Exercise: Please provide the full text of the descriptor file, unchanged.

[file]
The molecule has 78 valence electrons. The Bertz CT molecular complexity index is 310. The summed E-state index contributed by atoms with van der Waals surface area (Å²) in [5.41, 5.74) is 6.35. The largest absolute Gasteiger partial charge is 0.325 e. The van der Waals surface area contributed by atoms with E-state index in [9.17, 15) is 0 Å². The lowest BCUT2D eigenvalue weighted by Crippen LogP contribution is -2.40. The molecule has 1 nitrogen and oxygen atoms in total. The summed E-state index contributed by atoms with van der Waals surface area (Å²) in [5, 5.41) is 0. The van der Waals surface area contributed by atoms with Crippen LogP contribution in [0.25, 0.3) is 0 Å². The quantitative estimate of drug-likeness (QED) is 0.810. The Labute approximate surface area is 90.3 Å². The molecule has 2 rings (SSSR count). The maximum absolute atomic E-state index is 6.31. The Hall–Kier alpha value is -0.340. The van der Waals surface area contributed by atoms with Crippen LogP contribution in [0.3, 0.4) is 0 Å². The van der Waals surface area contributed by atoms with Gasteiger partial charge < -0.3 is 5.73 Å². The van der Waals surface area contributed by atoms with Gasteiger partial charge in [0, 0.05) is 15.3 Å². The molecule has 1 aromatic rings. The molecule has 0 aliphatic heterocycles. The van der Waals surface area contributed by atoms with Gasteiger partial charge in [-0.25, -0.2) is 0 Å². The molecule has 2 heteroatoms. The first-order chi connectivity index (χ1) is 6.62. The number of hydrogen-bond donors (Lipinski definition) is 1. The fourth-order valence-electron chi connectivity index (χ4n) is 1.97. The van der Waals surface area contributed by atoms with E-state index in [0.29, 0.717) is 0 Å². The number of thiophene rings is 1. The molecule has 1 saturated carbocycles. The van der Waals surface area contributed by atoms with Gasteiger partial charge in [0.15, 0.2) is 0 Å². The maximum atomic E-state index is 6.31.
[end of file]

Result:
The molecule has 78 valence electrons. The Bertz CT molecular complexity index is 310. The summed E-state index contributed by atoms with van der Waals surface area (Å²) in [5.41, 5.74) is 6.35. The largest absolute Gasteiger partial charge is 0.325 e. The van der Waals surface area contributed by atoms with E-state index in [9.17, 15) is 0 Å². The lowest BCUT2D eigenvalue weighted by Crippen LogP contribution is -2.40. The molecule has 1 nitrogen and oxygen atoms in total. The summed E-state index contributed by atoms with van der Waals surface area (Å²) in [5, 5.41) is 0. The van der Waals surface area contributed by atoms with Crippen LogP contribution in [0.25, 0.3) is 0 Å². The quantitative estimate of drug-likeness (QED) is 0.810. The Labute approximate surface area is 90.3 Å². The molecule has 2 rings (SSSR count). The maximum absolute atomic E-state index is 6.31. The Hall–Kier alpha value is -0.340. The van der Waals surface area contributed by atoms with Crippen LogP contribution in [0.3, 0.4) is 0 Å². The van der Waals surface area contributed by atoms with Gasteiger partial charge < -0.3 is 5.73 Å². The van der Waals surface area contributed by atoms with Gasteiger partial charge in [0, 0.05) is 15.3 Å². The molecule has 1 aromatic rings. The molecule has 0 aliphatic heterocycles. The van der Waals surface area contributed by atoms with Gasteiger partial charge in [-0.25, -0.2) is 0 Å². The molecule has 2 heteroatoms. The first-order chi connectivity index (χ1) is 6.62. The number of hydrogen-bond donors (Lipinski definition) is 1. The fourth-order valence-electron chi connectivity index (χ4n) is 1.97. The van der Waals surface area contributed by atoms with E-state index in [0.29, 0.717) is 0 Å². The number of thiophene rings is 1. The molecule has 1 saturated carbocycles. The van der Waals surface area contributed by atoms with Gasteiger partial charge in [0.15, 0.2) is 0 Å². The maximum atomic E-state index is 6.31.